Sex Work

Many people have either worked as a sex worker or engaged sex workers’ services. Estimates suggest many thousands of people engage in sex work in any given year. The NSW Government cites an estimate of some 20,000 persons engaging in sex work in Australia in any one year, with 10 000 of those workers based in NSW (Sex Services Premises Planning Advisory Panel 1 2004). The Western Australian Government’s Prostitution Law Reform Working Group cites an estimate of some 1200 to 1700 sex workers operating in WA (Prostitution Law Reform Working Group 2 2007).

The number of clients of sex workers during any given year is not known. Three Australian studies have found that approximately one in every six or seven men admit to having paid for sex at least once 6. Rissel found 2% of men surveyed reported paying for sex in the last year. Woodward et al go further by ‘say[ing] with confidence that at least one in every 30 men has sex with a sex worker during any given year and there are some indications that the true figure is substantially higher’.

Sex workers and their clients do not constitute a ‘discrete’ section of the population. They are members of the general community. Consequently sex work-related laws, regulations and practices are relevant to general practice and to health care professionals’ duties regarding the sexual transmission of HIV. In that context, it is important to note the extraordinary adoption of safe sex practice as an occupational health and safety response in the Australian sex industry, and consequently the minimal risk of HIV transmission at a population level.

Sex work laws and regulations are state based with assorted sex work practices variously decriminalised, legalised or criminalised across different jurisdictions. Some legislation is enforced: other is infrequently applied. Importantly, in addition to sex work related laws, HIV-related laws relating to non-commercial sex also usually apply to sex during commercial sexual encounters.

Specific sex work laws relating to HIV infection

Although there is no overt mandatory testing of sex workers in Australian states and territories, three jurisdictions (Australian Capital Territory, Queensland and Victoria) operate what might be considered a de facto system of mandatory testing of sex workers with resulting exclusion from the sex industry (or sections of it) if a worker refuses to be tested for sexually transmitted infections, including HIV. The structure of legislation and guidelines combine to ensure brothels will only employ sex workers who undergo prescribed tests:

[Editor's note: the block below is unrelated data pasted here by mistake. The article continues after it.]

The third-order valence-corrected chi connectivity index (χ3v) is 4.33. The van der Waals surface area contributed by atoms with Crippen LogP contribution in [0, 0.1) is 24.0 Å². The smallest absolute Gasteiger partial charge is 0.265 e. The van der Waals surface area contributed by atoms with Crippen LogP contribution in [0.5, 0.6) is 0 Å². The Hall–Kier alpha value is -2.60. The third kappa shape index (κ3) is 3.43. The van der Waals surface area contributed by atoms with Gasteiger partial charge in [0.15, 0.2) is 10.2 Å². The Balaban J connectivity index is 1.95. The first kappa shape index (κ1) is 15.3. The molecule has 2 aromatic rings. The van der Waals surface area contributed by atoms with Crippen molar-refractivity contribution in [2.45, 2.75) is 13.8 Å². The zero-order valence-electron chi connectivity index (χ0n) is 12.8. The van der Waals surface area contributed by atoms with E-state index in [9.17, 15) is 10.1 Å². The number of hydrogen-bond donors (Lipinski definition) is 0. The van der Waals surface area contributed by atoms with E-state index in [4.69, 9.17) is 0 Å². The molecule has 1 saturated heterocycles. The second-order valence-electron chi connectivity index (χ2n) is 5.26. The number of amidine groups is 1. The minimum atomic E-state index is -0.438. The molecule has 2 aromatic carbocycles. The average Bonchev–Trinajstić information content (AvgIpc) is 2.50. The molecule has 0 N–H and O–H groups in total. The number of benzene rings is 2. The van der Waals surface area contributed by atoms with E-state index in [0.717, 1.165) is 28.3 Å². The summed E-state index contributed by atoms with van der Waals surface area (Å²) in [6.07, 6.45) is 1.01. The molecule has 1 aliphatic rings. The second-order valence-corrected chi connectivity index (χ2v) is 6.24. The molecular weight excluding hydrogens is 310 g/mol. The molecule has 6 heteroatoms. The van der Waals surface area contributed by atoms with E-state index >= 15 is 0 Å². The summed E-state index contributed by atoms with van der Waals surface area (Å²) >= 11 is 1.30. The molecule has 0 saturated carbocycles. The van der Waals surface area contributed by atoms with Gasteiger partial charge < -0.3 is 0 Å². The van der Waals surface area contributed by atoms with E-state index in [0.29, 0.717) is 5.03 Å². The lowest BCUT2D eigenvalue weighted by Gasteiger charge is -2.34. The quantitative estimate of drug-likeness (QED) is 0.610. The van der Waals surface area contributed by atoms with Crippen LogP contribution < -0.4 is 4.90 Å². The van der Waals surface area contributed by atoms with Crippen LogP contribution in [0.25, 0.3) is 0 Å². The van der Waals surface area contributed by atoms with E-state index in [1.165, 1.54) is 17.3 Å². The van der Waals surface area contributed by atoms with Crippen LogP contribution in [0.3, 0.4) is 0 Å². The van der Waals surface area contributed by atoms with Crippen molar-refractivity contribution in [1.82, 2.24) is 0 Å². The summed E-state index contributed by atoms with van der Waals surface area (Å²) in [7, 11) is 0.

• In Queensland, a licensee or approved manager of a licensed brothel must not permit a sex worker to work if infected with an STI (including HIV). It is a defence if the licensee or approved manager believed on reasonable grounds that the person had regular medical examinations and was not living with HIV (Section 89, Prostitution Act 1999). Regular medical examinations are defined as occurring every 3 months (Section 9, Prostitution Regulations 2000).
  • In Victoria, it is an offence to allow a sex worker with an STI (including HIV) to work in a brothel, escort agency or other business. It is a defence if the person reasonably believed that the sex worker was undergoing regular health checks (quarterly blood tests and monthly swab tests) and reasonably believed the person did not have an STI (Section 19, Prostitution Control Act 1994). Of note, section 161 of the Public Health and Wellbeing Act 2008 requires brothel and escort agency proprietors to take reasonable steps to ensure that evidence of a sex worker’s attendance at a medical examination or the results of the examination are not used to induce a client to believe a sex worker is free from HIV infection. Private sex workers cannot work while they have an STI, including HIV (Prostitution Control Act, section 20), so must also adhere to monthly testing (as a defence should transmission of an STI occur).